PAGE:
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Posttraumatic Bacterial Meningitis

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Dr. Hand was supported in this study by special fellowship 5 FO3 AI40467, National Institute of Allergy and Infectious Diseases.

▸Requests for reprints should be addressed to W. Lee Hand, M.D., Department of Internal Medicine, University of Texas (Southwestern) Medical School at Dallas, 5323 Harry Hines Blvd., Dallas, Tex. 75235

Ann Intern Med. 1970;72(6):869-874. doi:10.7326/0003-4819-72-6-869-72-6-869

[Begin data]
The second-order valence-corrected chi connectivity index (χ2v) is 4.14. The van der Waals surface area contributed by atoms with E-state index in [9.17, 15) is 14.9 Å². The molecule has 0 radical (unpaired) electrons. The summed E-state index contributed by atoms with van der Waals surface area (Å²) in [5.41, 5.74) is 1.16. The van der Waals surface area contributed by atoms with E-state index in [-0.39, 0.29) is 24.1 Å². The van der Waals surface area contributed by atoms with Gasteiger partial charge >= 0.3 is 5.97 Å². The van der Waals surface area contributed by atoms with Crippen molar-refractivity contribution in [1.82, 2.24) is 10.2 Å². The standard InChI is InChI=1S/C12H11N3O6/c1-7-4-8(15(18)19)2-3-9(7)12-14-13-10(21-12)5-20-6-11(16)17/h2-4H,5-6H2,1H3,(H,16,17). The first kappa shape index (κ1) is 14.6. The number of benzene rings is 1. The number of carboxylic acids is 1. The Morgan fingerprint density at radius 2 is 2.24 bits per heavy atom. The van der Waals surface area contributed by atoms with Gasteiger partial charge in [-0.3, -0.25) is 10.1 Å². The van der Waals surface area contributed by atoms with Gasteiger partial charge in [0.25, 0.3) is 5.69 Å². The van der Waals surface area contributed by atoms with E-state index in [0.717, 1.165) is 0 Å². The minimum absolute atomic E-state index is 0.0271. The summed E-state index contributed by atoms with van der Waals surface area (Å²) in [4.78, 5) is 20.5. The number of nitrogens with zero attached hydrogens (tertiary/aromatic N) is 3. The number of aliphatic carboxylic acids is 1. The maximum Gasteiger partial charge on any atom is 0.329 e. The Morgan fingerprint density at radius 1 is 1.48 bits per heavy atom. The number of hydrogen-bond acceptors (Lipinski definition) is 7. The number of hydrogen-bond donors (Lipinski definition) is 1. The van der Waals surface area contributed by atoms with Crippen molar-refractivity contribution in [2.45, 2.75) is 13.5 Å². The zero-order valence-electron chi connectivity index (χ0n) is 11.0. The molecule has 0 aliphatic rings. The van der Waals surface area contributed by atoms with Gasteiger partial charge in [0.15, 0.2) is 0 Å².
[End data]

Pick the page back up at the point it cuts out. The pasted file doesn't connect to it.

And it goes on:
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A retrospective study on 16 adult patients was performed to characterize posttraumatic meningitis. Although eight patients developed meningitis within 2 weeks of injury, the delay was more than a year in four patients. All patients had either a demonstrable skull fracture or cerebrospinal fluid (CSF) rhinorrhea, or both. Six patients had recurrent meningitis. Diplococcus pneumoniae was the infecting agent in 83% of episodes. Only one patient died of meningitis. Surgical closure of the CSF fistula was accomplished in seven patients. Certain conclusions concerning management of posttraumatic meningitis appear reasonable. Penicillin in large doses should be administered unless organisms likely to be penicillin-resistant are seen on CSF smear. Meningitis patients with a history of head trauma should be evaluated for evidence of a CSF fistula. Surgical correction of the fistula seems to be indicated in patients with recurrent meningitis, late occurrence of meningitis, or persistent rhinorrhea.





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